Rounding out the top ten is Niger’s Hassoumi Masaoudou, who has been minister of finance since 2016 and has the challenge of financing the Economic and Social Development Plan for Niger from 2017 to 2021. In a tense security environment Financial Afrik reports the first year of the plan has been quite successful. Guinea’s Malado Kaba has inherited several major infrastructure projects and is the first Guinean appointed minister of finance to obtain satisfactory results in regard to funding. Former head of the Ivorian Treasury, Cote d’Ivoire’s Adama Kone has reconciled the imperative of controlling the budget with the need for growth. The current cocoa crisis has not broken this balance and Ivorian fundamentals remain strong. Minister of Economy and Finance in Togo since 2015, Sani Yaya’s great challenge remains to restructure the country’s debt and to mobilize funds for development programs. In the two years as finance minister, Yaya’s results have awarded him respect.

Digital Financial Infrastructure

The API identifies four determinants that favor the construction of digital financial infrastructure in African countries. Innovation centers, the organization of public dialogues on financial and regulatory technologies, a national tool for digital verification of identity and the creation of a digital environment secure enough to experiment with the offer of innovative financial services. Both Kenya and Senegal scored highly in this area with both countries developing incubators of technological innovation, such as, spaces for co-creation between entrepreneurs and accelerators of enterprise. Also standing out in this area are Cote d’Ivoire, Senegal, Tanzania and Togo, thanks to the organization of public dialogues on the future of finance, financial regulation and inclusion.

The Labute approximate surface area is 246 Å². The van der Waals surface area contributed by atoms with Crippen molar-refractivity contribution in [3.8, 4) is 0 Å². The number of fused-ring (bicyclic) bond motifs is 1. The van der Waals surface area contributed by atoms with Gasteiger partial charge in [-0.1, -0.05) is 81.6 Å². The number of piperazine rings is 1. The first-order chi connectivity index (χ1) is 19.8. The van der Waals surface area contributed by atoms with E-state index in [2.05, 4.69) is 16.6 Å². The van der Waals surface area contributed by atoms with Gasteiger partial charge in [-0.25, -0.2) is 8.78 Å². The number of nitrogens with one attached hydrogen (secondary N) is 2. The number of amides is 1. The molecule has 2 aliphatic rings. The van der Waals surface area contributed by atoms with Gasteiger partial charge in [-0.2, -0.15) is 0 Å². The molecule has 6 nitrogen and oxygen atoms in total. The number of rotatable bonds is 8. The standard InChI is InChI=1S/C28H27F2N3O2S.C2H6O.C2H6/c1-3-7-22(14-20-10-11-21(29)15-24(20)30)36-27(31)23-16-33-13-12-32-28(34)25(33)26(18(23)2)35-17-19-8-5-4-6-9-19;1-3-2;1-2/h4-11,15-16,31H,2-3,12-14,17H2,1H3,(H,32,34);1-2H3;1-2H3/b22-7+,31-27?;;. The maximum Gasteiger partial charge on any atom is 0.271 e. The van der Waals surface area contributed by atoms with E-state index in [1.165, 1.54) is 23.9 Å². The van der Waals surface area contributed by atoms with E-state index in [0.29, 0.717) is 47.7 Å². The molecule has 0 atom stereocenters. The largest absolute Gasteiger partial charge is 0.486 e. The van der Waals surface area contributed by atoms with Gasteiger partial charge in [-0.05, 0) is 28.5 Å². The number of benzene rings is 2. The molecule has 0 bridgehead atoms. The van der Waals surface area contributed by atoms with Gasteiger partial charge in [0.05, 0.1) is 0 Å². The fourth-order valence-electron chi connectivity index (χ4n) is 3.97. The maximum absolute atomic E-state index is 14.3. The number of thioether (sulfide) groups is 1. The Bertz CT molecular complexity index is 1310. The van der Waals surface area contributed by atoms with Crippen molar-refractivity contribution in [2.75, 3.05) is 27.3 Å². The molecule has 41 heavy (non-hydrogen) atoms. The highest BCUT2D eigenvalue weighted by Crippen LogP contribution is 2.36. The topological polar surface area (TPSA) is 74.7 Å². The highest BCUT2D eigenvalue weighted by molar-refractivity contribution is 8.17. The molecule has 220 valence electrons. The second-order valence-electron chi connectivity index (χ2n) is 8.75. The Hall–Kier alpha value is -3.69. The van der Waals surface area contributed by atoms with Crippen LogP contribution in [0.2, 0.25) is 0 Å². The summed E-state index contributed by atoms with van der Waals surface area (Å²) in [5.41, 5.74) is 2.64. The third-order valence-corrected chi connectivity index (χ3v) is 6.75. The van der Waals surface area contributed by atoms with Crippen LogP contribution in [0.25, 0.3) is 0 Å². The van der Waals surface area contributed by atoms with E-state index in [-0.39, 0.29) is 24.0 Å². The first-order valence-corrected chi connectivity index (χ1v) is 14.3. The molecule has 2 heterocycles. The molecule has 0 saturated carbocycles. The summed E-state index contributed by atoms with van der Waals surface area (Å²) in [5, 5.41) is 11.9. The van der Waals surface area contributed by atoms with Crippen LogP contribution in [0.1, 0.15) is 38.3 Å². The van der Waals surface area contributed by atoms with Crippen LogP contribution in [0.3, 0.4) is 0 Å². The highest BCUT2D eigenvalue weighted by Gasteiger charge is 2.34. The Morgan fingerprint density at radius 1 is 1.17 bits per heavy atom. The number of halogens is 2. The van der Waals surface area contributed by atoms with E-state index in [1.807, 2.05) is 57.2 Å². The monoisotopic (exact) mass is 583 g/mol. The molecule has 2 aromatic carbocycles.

According to Financial Afrik, Africa is improving in terms of economic and political governance, however in terms of transparency and institutional communication efforts must be made. Ministries of Economy and Finance are responsible for strengthening competitiveness between domestic and foreign companies, but at the same time, they need to ensure consumers are protected.    

Read more

Zimbabwe’s mining minister says lithium biggest draw

Comments (0) Actualites, Africa

CAPE TOWN (Reuters) – Zimbabwe has the potential to be a leading producer of lithium, which has so far attracted more interest than any other of its minerals, Zimbabwe’s new Minister of Mines and Mining Development Winston Chitando said on Tuesday.

He said he had last week reached a deal with a small listed company, which was expected to generate revenue of $1.4 billion over eight years from a lithium project.

Chitando took office after Emmerson Mnangagwa became president in November 2017 when the military took charge and Robert Mugabe resigned after 37 years in office.